In this book, he presents these concepts to a popular audience, beginning by explaining the fundamentals of quantum mechanics and the principles of quantum computation, before moving on to the argument that the universe as a whole is a universal quantum computer whose future cannot be predicted by any simulation less complicated than the universe as a whole, nor any faster than the future actually evolves (a concept reminiscent of Stephen Wolfram's argument in A New Kind of Science [August 2002], but phrased in quantum mechanical rather than classical terms). He argues that all of the complexity we observe in the universe is the result of the universe performing a computation whose input is the random fluctuations created by quantum mechanics. But, unlike the proverbial monkeys banging on typewriters, the quantum mechanical primate fingers are, in effect, typing on the keys of a quantum computer which, like the cellular automata of Wolfram's book, has the capacity to generate extremely complex structures from very simple inputs. Why was the universe so simple shortly after the big bang? Because it hadn't had the time to compute very much structure. Why is the universe so complicated today? Because it's had sufficient time to perform 10^{122} logical operations up to the present.
I found this book, on the whole, a disappointment. Having read the technical papers cited above before opening it, I didn't expect to learn any additional details from a popularisation, but I did hope the author would provide a sense for how the field evolved and get a sense of where he saw this research programme going in the future and how it might (or might not) fit with other approaches to the unification of quantum mechanics and gravitation. There are some interesting anecdotes about the discovery of the links between quantum mechanics, thermodynamics, statistical mechanics, and information theory, and the personalities involved in that work, but one leaves the book without any sense for where future research might be going, nor how these theories might be tested by experiment in the near or even distant future. The level of the intended audience is difficult to discern. Unlike some popularisers of science, Lloyd does not shrink from using equations where they clarify physical relationships and even introduces and uses Dirac's “bra-ket” notation (for example, <φ|ψ>), yet almost everywhere he writes a number in scientific notation, he also gives it in the utterly meaningless form of (p. 165) “100 billion billion billion billion billion billion billion billion billion billion” (OK, I've done that myself, on one occasion, but I was having fun at the expense of a competitor). And finally, I find it dismaying that a popular science book by a prominent researcher published by a house as respectable as Knopf at a cover price of USD26 lacks an index—this is a fundamental added value that the reader deserves when parting with this much money (especially for a book of only 220 pages). If you know nothing about these topics, this volume will probably leave you only more confused, and possibly over-optimistic about the state of quantum computation. If you've followed the field reasonably closely, the author's professional publications (most available on-line), which are lucidly written and accessible to the non-specialist, may be more rewarding.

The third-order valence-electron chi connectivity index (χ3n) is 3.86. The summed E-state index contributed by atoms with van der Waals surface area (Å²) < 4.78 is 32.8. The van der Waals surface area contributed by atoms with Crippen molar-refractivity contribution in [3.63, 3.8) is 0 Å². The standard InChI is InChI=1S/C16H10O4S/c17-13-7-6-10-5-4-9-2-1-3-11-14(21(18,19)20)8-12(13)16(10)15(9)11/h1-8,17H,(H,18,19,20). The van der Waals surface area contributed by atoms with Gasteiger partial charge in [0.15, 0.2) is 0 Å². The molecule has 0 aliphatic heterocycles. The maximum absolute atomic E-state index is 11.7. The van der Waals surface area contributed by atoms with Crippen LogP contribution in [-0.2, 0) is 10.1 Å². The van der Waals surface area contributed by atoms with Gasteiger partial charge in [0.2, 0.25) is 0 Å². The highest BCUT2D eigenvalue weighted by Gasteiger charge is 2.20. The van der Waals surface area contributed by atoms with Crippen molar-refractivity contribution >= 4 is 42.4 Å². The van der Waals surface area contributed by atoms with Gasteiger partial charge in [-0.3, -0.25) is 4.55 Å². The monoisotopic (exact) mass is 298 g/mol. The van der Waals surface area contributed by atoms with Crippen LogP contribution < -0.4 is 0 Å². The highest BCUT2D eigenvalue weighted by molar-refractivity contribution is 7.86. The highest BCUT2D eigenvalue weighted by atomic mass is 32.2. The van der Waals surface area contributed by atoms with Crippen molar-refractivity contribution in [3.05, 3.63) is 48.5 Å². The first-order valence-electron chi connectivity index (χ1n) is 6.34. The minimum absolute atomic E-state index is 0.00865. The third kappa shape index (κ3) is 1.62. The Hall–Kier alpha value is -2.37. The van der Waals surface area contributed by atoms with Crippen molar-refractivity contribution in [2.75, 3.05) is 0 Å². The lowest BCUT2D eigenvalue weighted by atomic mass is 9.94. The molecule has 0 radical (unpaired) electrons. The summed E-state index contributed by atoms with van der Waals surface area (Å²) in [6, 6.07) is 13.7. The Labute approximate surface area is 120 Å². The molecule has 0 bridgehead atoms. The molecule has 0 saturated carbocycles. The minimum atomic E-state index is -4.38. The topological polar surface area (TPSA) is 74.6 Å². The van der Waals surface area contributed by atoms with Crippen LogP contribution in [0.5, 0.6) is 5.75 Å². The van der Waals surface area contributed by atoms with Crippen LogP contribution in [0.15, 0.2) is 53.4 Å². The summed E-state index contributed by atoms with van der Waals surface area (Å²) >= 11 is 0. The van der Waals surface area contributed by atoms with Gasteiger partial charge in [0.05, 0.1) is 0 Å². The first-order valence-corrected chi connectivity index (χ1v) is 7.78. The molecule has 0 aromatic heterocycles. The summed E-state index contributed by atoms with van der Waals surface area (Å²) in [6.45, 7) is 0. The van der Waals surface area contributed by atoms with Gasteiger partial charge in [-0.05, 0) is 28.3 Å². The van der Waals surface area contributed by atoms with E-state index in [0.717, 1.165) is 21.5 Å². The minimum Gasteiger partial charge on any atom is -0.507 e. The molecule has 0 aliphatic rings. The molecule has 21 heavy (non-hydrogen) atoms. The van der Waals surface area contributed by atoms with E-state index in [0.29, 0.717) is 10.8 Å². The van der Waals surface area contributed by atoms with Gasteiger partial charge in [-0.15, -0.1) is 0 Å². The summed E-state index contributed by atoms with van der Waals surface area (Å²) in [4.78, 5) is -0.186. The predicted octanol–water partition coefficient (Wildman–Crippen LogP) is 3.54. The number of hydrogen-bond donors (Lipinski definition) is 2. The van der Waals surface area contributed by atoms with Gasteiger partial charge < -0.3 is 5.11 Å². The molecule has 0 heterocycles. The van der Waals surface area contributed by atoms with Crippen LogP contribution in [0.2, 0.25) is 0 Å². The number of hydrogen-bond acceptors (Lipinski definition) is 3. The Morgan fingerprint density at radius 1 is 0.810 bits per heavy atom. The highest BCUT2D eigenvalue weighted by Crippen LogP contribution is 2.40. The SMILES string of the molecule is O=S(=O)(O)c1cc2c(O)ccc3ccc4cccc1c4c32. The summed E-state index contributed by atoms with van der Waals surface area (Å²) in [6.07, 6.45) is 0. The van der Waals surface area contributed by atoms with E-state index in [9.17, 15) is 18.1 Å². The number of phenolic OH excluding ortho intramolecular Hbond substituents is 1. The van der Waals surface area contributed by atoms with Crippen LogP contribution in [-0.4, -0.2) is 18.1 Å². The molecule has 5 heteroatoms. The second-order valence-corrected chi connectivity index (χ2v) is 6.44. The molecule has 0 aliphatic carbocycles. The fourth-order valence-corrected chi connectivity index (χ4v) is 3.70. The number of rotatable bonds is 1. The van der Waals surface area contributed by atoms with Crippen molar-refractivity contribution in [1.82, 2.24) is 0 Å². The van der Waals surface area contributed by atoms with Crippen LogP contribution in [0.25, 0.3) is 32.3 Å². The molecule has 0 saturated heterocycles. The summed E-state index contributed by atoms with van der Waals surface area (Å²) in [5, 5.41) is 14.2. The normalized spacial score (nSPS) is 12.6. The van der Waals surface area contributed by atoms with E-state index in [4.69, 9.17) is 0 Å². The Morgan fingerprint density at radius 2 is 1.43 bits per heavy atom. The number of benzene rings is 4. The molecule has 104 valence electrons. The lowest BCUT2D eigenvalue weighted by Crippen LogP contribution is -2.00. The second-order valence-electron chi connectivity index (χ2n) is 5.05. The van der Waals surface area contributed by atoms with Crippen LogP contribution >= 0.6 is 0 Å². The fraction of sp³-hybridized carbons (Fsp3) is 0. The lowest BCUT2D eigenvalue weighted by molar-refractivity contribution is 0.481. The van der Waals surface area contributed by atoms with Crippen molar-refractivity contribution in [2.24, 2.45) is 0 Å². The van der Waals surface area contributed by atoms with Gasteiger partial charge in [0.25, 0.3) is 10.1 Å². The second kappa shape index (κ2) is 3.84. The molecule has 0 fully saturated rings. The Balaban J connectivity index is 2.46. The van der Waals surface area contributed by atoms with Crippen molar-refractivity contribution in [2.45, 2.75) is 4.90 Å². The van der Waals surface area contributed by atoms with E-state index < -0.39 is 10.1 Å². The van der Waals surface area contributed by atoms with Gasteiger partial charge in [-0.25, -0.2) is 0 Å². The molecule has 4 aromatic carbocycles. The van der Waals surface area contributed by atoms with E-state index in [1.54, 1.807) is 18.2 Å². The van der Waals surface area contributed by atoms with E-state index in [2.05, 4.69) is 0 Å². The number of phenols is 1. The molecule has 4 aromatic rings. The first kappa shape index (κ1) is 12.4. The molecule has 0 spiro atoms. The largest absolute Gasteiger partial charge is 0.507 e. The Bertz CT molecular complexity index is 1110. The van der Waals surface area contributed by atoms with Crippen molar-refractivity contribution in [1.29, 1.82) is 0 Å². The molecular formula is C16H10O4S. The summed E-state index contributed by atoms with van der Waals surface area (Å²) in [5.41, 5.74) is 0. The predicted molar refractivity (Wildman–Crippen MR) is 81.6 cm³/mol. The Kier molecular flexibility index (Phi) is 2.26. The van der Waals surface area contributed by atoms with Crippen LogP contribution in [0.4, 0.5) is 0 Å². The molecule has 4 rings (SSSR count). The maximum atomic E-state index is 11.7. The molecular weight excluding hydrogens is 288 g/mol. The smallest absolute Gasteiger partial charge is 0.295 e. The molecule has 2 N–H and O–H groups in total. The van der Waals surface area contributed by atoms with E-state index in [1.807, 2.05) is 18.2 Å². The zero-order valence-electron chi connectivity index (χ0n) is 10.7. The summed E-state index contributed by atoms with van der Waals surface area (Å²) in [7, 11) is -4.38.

I remain dubious about grandiose claims for quantum computation, and nothing in this book dispelled my scepticism. From Democritus all the way to the present day, every single scientific theory which assumed the existence of a continuum has been proved wrong when experiments looked more closely at what was really going on. Yet quantum mechanics, albeit a statistical theory at the level of measurement, is completely deterministic and linear in the evolution of the wave function, with amplitudes given by continuous complex values which embody, theoretically, an infinite amount of information. Where is all this information stored? The Bekenstein bound gives an upper limit on the amount of information which can be represented in a given volume of spacetime, and that implies that even if the quantum state were stored nonlocally in the entire causally connected universe, the amount of information would be (albeit enormous), still finite. Extreme claims for quantum computation assume you can linearly superpose any number of wave functions and thus encode as much information as you like in a single computation. The entire history of science, and of quantum mechanics itself makes me doubt that this is so—I'll bet that we eventually find some inherent granularity in the precision of the wave function (perhaps round-off errors in the simulation we're living within, but let's not revisit that). This is not to say, nor do I mean to imply, that quantum computation will not work; indeed, it has already been demonstrated in proof of concept laboratory experiments, and it may well hold the potential of extending the growth of computational power after the pure scaling of classical computers runs into physical limits. But just as shrinking semiconductor devices is fundamentally constrained by the size of atoms, quantum computation may be limited by the ultimate precision of the discrete computational substrate of the universe which behaves, on the large scale, like a continuous wave function.